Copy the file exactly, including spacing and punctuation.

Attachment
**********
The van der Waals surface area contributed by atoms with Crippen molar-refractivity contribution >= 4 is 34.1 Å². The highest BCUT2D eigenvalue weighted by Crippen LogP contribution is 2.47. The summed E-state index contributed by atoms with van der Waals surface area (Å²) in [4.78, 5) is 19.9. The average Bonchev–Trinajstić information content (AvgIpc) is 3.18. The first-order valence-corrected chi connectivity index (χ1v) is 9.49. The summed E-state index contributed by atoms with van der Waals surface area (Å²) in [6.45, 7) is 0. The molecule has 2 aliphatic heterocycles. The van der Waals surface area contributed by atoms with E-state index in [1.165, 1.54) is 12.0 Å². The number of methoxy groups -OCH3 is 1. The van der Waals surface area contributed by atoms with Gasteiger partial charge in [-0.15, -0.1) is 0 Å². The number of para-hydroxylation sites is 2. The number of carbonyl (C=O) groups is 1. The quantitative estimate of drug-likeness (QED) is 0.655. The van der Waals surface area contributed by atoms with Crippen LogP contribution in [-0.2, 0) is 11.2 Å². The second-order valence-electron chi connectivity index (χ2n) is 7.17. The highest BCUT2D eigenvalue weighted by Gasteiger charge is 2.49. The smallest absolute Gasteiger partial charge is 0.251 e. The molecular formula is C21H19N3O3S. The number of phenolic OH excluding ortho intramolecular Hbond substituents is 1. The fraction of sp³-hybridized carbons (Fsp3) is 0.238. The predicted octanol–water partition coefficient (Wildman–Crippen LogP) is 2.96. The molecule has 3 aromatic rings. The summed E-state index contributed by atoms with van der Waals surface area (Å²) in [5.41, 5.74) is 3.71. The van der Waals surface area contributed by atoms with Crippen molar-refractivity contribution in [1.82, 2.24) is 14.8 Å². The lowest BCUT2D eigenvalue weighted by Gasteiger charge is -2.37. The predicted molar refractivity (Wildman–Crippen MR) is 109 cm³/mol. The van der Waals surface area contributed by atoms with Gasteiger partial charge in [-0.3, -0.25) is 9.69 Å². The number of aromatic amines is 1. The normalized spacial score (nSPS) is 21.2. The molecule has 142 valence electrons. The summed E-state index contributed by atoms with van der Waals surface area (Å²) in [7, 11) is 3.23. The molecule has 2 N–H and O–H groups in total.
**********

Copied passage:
The van der Waals surface area contributed by atoms with Crippen molar-refractivity contribution >= 4 is 34.1 Å². The highest BCUT2D eigenvalue weighted by Crippen LogP contribution is 2.47. The summed E-state index contributed by atoms with van der Waals surface area (Å²) in [4.78, 5) is 19.9. The average Bonchev–Trinajstić information content (AvgIpc) is 3.18. The first-order valence-corrected chi connectivity index (χ1v) is 9.49. The summed E-state index contributed by atoms with van der Waals surface area (Å²) in [6.45, 7) is 0. The molecule has 2 aliphatic heterocycles. The van der Waals surface area contributed by atoms with E-state index in [1.165, 1.54) is 12.0 Å². The number of methoxy groups -OCH3 is 1. The van der Waals surface area contributed by atoms with Gasteiger partial charge in [-0.15, -0.1) is 0 Å². The number of para-hydroxylation sites is 2. The number of carbonyl (C=O) groups is 1. The quantitative estimate of drug-likeness (QED) is 0.655. The van der Waals surface area contributed by atoms with Crippen LogP contribution in [-0.2, 0) is 11.2 Å². The second-order valence-electron chi connectivity index (χ2n) is 7.17. The highest BCUT2D eigenvalue weighted by Gasteiger charge is 2.49. The smallest absolute Gasteiger partial charge is 0.251 e. The molecular formula is C21H19N3O3S. The number of phenolic OH excluding ortho intramolecular Hbond substituents is 1. The fraction of sp³-hybridized carbons (Fsp3) is 0.238. The predicted octanol–water partition coefficient (Wildman–Crippen LogP) is 2.96. The molecule has 3 aromatic rings. The summed E-state index contributed by atoms with van der Waals surface area (Å²) in [5.41, 5.74) is 3.71. The van der Waals surface area contributed by atoms with Crippen molar-refractivity contribution in [1.82, 2.24) is 14.8 Å². The lowest BCUT2D eigenvalue weighted by Gasteiger charge is -2.37. The predicted molar refractivity (Wildman–Crippen MR) is 109 cm³/mol. The van der Waals surface area contributed by atoms with Gasteiger partial charge in [-0.3, -0.25) is 9.69 Å². The number of aromatic amines is 1. The normalized spacial score (nSPS) is 21.2. The molecule has 142 valence electrons. The summed E-state index contributed by atoms with van der Waals surface area (Å²) in [7, 11) is 3.23. The molecule has 2 N–H and O–H groups in total.